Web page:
It’s always fascinated me the different ways we view scoring in football and basketball.
In football, if a team stalls in the red zone, fans feel disappointment even if the field goal goes through. Three points are nice, but it could have been seven. The possession wasn’t as good as it could have been.
In basketball, though, every score seems to be considered equal. A dunk? That’s good. A three-pointer? That’s good too.
On the scoreboard, though, they’re not the same. One is worth three points and the other two, even if it’s tough sometimes to distinguish between the degrees of success.
I say all this to point out the biggest concern from Kansas’ 95-85 loss to Arizona State on Sunday at Allen Fieldhouse. It’s not just defense, which obviously was an issue considering the Jayhawks allowed 58 points in the second half.
The biggest problem is that KU doesn’t give the three-point line the respect it deserves.
It started early. The Jayhawks were leading 15-5 when both Lagerald Vick and Udoka Azubuike decided to ignore Arizona State’s top shooter Tra Holder on a ball screen.
A little later, Malik Newman failed to get out to Holder on a deep three late in the shot clock. The Arizona State guard had made 45 percent of his outside shots entering the game.
“We did some things that weren’t very good,” KU coach Bill Self said of his team’s defense.
Arizona State made 14 of 28 three-pointers, and again, basketball possessions that end with three points basically can’t get any more successful. If we carry out the math, averaging 1.5 points per possession on those 28 attempts is a great start toward a road upset.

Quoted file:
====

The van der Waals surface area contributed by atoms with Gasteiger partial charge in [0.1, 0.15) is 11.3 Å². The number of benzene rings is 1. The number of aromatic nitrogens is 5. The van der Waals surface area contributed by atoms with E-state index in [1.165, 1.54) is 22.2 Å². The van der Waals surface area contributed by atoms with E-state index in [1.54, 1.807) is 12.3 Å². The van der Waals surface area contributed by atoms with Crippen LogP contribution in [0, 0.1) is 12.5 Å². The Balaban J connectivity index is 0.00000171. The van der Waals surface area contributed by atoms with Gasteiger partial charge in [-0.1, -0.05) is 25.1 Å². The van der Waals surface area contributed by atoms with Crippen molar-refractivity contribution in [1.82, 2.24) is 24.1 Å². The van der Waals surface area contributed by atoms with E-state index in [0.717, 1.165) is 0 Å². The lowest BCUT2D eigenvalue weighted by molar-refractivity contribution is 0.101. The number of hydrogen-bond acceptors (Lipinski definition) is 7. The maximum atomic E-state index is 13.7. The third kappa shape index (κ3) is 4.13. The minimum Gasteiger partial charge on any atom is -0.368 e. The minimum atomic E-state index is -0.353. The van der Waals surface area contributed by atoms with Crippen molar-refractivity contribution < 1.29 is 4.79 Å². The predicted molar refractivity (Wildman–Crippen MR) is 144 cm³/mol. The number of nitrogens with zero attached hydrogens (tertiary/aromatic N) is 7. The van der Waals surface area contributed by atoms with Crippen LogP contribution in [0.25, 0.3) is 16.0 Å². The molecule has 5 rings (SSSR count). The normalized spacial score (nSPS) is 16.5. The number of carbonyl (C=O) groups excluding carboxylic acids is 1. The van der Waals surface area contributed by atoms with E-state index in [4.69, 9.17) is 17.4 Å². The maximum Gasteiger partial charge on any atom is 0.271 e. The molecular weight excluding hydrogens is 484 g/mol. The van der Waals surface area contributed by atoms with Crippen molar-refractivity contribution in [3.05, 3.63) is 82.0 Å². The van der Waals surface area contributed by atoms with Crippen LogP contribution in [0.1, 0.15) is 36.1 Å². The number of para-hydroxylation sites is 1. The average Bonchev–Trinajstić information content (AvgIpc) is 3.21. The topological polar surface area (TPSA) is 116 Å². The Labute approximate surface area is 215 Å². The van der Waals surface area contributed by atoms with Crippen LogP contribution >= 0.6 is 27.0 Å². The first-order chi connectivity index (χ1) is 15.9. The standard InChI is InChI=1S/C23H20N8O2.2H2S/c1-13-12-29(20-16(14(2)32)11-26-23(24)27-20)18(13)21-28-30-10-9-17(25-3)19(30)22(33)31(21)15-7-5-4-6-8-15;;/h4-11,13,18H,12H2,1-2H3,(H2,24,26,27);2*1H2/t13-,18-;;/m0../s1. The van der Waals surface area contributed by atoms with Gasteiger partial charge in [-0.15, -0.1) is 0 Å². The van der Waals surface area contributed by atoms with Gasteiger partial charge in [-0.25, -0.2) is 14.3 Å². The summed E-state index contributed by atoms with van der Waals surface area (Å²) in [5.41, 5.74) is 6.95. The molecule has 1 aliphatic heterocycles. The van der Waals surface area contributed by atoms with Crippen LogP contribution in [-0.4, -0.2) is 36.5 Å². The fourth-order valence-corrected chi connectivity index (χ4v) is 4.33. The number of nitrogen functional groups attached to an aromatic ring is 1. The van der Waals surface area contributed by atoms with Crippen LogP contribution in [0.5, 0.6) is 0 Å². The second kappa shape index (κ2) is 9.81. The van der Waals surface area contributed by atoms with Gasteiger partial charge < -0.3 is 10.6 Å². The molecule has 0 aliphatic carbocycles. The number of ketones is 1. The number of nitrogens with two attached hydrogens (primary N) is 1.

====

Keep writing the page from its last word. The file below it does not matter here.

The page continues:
Three-point defense, though, probably isn’t what you think. It’s not about keeping down shooting percentages. It’s about keeping those threes from going up.
Ken Pomeroy has done extensive research on this, and he wrote about it in detail for The Athletic this month. Here’s the important point to take away, in his words: “Teams have much more control over how many threes their opponents shoot than how many they make.”
And KU, in the Self era, has never done a lousier job of discouraging opponents from three-pointers.
Let’s keep it simple. Over the last five seasons, here are the percentage of opponents’ shots that have been taken from three-point range against KU: 32, 32, 33, 34 and 42. The outlier is this year. KU ranks 295th in terms of limiting outside shots.
Though the Jayhawks were able to get away with this defensive characteristic early, they’ve now been burned by it now in consecutive games.
It’s a concern that goes beyond player effort. KU’s overall philosophy is built on strong help — Self wants to discourage close shots — and that sort of mind-set can lead to open threes as well.
One example from the second half: On an Arizona State drive, Vick lost track of Holder while trying to help. That’s not a good decision with Holder one pass away, and the Arizona State guard faded to the corner for a three.
It’s worth repeating: There is almost no worse shot KU’s defense could give up than an open corner three from Holder. Yet the Jayhawks’ lack of scouting-report focus and overemphasis on defending twos left the team vulnerable time and time again.
There will be lots of talk about KU’s guards not being able to stay in front of Arizona State’s quick guards, and obviously dribble penetration can lead to open attempts, both inside and out.
It’s still worth pointing out where these Jayhawks are actually struggling. KU ranks 27th nationally in two-point defense, which would be the second-best mark out of the last five seasons. Even with Azubuike laboring as a rim-protector, the interior defense has been fine.
KU instead is getting beaten from the outside in. It’s something that can be corrected with better concentration — and also more emphasis on the defensive aspect hurting the Jayhawks most.